During her years as a teacher and mother, Ms. Meyers discovered that not all praise was equal and some kinds were even deleterious to kids.
Sexist Practices in Education Start at Preschool
There's a lot for parents to contemplate when choosing a preschool for their child. Of course, they should seek one with a low student-to-teacher ratio so their youngster is kept safe and gets personal attention. They should search for one that's child-centered with an emphasis on play and exploration. They should avoid those that are teacher-centered with too many structured activities such as long circle times and tedious calendar activities.
If parents have a daughter, though, they also need to consider how boys and girls are treated differently in subtle and not so subtle ways. They need to think about how these practices promote sexism at a young age and put their youngsters at a distinct disadvantage in the future. This discriminatory treatment hurts both genders but especially girls as they are too often put in the role of observers rather than doers.
Some Preschools Promote Sexism Without Realizing It
As both an early childhood educator and the mother of two boys, I've seen firsthand how some preschools address the issue of sexism head-on, some are blind to it, and some actually promote it. My older son attended a nonprofit co-op that followed the practices of the NAEYC (National Association for the Education of Young Children). His highly-qualified teacher did an incredible job of making sure all the kids—boys and girls alike—were engaged in a wide-variety of activities with the same opportunities for play and exploration.
My younger son, though, attended a private preschool where boys and girls were treated quite differently. While the teachers there were kind and hardworking, they unwittingly engaged in sexist practices every single day that were clearly to the long-term detriment of girls. Therefore, if parents are picking a preschool for their daughters, they need to be aware of these 6 ways that sexism still permeates early childhood education.
1. The Teacher's Greeting Focuses on the Children's Appearance
Kids are comforted when they're greeted warmly upon their arrival at preschool. A friendly hello makes them feel special, calms their nerves, reassures them that they're safe, and gets them excited about being there. My older son's teacher would recognize each child individually, asking questions in her kind, calm voice: “What do you want to do today? With whom do you want to play? Will you do this inside or out?" The overall message was an empowering one: This is your time to explore and have fun. You're in charge, but I'm here if you need me.
The teachers at my younger son's school, though, had a radically different approach that thrilled many mothers but was quite sexist. When entering the classroom, they greeted the children with loud, over-the-top comments that focused on their appearance. These superficial accolades were typically targeted at the girls and centered on their clothes and hairstyles. They would proclaim enthusiastically: “You look so cute today with your hair in pigtails...I love your pink dress. You look just like a princess...I wish I had a pair of those adorable sandals!” There was no mistaking that girls were getting the message that looks matter most and preschool was more of a fashion show than anything else.
2. There's No Dress Code, Turning Girls Into Observers Instead of Doers
A dress code reflects a preschool's overall philosophy and values. At my older son's co-op, the kids were required to wear old play clothes that could get dirty and tennis shoes for running and climbing.The teacher was adamant about this policy and unapologetic when an outfit got dirty or stained with mud, paint, or clay. That's because she prized preschool as a place for children to be messy, creative, active, and adventurous. It was where they explored and expressed themselves with art materials and spent as much time as possible outdoors in nature.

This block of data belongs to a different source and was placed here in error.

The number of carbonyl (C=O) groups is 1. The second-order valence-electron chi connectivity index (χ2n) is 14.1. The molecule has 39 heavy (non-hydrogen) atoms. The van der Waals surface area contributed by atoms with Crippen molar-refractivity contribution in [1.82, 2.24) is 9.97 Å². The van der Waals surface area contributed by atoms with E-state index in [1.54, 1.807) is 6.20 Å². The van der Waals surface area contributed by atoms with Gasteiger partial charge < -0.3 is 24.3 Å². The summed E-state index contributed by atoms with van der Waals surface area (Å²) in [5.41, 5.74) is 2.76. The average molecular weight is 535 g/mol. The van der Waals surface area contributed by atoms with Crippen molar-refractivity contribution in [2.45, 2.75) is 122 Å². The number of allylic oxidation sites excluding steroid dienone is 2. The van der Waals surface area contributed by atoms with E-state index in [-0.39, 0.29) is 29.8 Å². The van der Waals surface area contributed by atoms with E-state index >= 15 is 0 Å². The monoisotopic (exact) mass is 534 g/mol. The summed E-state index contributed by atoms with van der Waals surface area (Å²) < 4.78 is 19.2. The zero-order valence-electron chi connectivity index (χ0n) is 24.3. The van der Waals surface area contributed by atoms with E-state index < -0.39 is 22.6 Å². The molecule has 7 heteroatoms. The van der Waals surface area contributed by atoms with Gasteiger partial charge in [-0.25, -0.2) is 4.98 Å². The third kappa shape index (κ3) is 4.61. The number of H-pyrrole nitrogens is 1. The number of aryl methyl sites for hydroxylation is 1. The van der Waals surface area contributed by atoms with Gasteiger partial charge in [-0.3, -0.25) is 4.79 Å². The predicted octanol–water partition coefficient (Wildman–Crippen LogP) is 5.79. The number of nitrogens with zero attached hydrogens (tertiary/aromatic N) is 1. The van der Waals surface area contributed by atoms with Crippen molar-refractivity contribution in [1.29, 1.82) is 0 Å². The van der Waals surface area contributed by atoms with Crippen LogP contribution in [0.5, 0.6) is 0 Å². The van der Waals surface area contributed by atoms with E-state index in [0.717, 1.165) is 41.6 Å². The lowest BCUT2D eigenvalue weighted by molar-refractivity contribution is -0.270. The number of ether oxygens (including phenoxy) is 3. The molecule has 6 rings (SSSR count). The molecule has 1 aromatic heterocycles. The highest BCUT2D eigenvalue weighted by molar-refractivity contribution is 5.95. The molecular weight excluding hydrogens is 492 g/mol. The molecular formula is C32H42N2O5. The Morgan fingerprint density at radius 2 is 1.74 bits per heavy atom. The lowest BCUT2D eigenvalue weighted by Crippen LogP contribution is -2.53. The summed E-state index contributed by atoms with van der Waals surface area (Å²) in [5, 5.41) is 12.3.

At my younger son's preschool, though, there were no such guidelines for appropriate attire. With no policy in place, parents let their girls arrive in dresses, skirts, sandals, heels, boots, and and even Disney princess gowns.These fashions greatly limited their ability to participate in the day's activities, turning them into observers rather than doers.
The boys got the full benefit of being at preschool: working together in the sandbox to build moats and bridges, improving their fine motor skills by painting at the easels, developing their strength and coordination by tearing around the playground on tricycles, and so on. The girls in their fancy duds, however, stood on the sidelines. They looked gorgeous but weren't involved.
3. The Princess Culture Is Given Free Reign
The princess culture reigns at many preschools today with girls coming to class in tiaras, gowns, and heels. Some teachers don't bother to fight this craze even though they know it promotes sexism. Others see it as cute and innocuous, unaware of its long-range harmful effects.
If you're the parent of a daughter, I highly recommend the eye-opening book on today's princess culture entitled, Cinderella: Ate My Daughter. The author, Peggy Orenstein, goes into great depth and specificity about its dangers: how it makes girls grow up too fast, sexualizes them at a young age, and leads them to believe that beauty is the surest path to success.
At my younger son's preschool, the teachers let the princess culture reign supreme.They did craft projects that celebrated it: making royal wands, decorating crowns, and stocking the dress-up corner with princess gowns. They let commercial products infiltrate their classrooms—My Little Pony, Barbie, Polly Pocket, and Disney—that encouraged materialism, promoted sexism, and restricted the children's imaginations. Instead of creating unique scripts in their heads, kids simply duplicated those that they had seen on TV shows and movies.
4. Girls Aren't Encouraged to Play With Blocks
Today, STEM education (science, technology, engineering, and math) is a new focus at elementary, middle, and high schools. However, it has long been featured in early childhood education through play and exploration. One of the most effective ways to promote STEM is a staple at most preschools: good old-fashioned wooden blocks. Building with them teaches problem solving, balance, measurement, equivalencies, gravity, shapes, and sizes. It boosts communication skills, imagination, and team work.